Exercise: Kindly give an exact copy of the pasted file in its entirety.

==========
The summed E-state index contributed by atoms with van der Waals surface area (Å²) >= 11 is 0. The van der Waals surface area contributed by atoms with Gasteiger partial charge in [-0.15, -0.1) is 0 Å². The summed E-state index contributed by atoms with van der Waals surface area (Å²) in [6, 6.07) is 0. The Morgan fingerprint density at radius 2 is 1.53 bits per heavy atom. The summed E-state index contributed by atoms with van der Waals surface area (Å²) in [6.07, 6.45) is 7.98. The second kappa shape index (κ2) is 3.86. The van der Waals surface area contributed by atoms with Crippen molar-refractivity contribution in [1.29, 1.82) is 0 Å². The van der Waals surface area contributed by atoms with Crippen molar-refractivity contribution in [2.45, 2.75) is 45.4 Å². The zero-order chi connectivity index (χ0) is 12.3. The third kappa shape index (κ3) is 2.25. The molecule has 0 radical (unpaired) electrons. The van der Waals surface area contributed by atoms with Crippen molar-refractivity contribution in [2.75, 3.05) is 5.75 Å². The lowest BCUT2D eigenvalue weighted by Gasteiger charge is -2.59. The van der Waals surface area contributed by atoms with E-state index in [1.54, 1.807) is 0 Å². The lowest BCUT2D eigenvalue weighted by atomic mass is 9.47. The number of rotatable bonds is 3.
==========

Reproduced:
The summed E-state index contributed by atoms with van der Waals surface area (Å²) >= 11 is 0. The van der Waals surface area contributed by atoms with Gasteiger partial charge in [-0.15, -0.1) is 0 Å². The summed E-state index contributed by atoms with van der Waals surface area (Å²) in [6, 6.07) is 0. The Morgan fingerprint density at radius 2 is 1.53 bits per heavy atom. The summed E-state index contributed by atoms with van der Waals surface area (Å²) in [6.07, 6.45) is 7.98. The second kappa shape index (κ2) is 3.86. The van der Waals surface area contributed by atoms with Crippen molar-refractivity contribution in [1.29, 1.82) is 0 Å². The van der Waals surface area contributed by atoms with Crippen molar-refractivity contribution in [2.45, 2.75) is 45.4 Å². The zero-order chi connectivity index (χ0) is 12.3. The third kappa shape index (κ3) is 2.25. The molecule has 0 radical (unpaired) electrons. The van der Waals surface area contributed by atoms with Crippen molar-refractivity contribution in [2.75, 3.05) is 5.75 Å². The lowest BCUT2D eigenvalue weighted by Gasteiger charge is -2.59. The van der Waals surface area contributed by atoms with E-state index in [1.54, 1.807) is 0 Å². The lowest BCUT2D eigenvalue weighted by atomic mass is 9.47. The number of rotatable bonds is 3.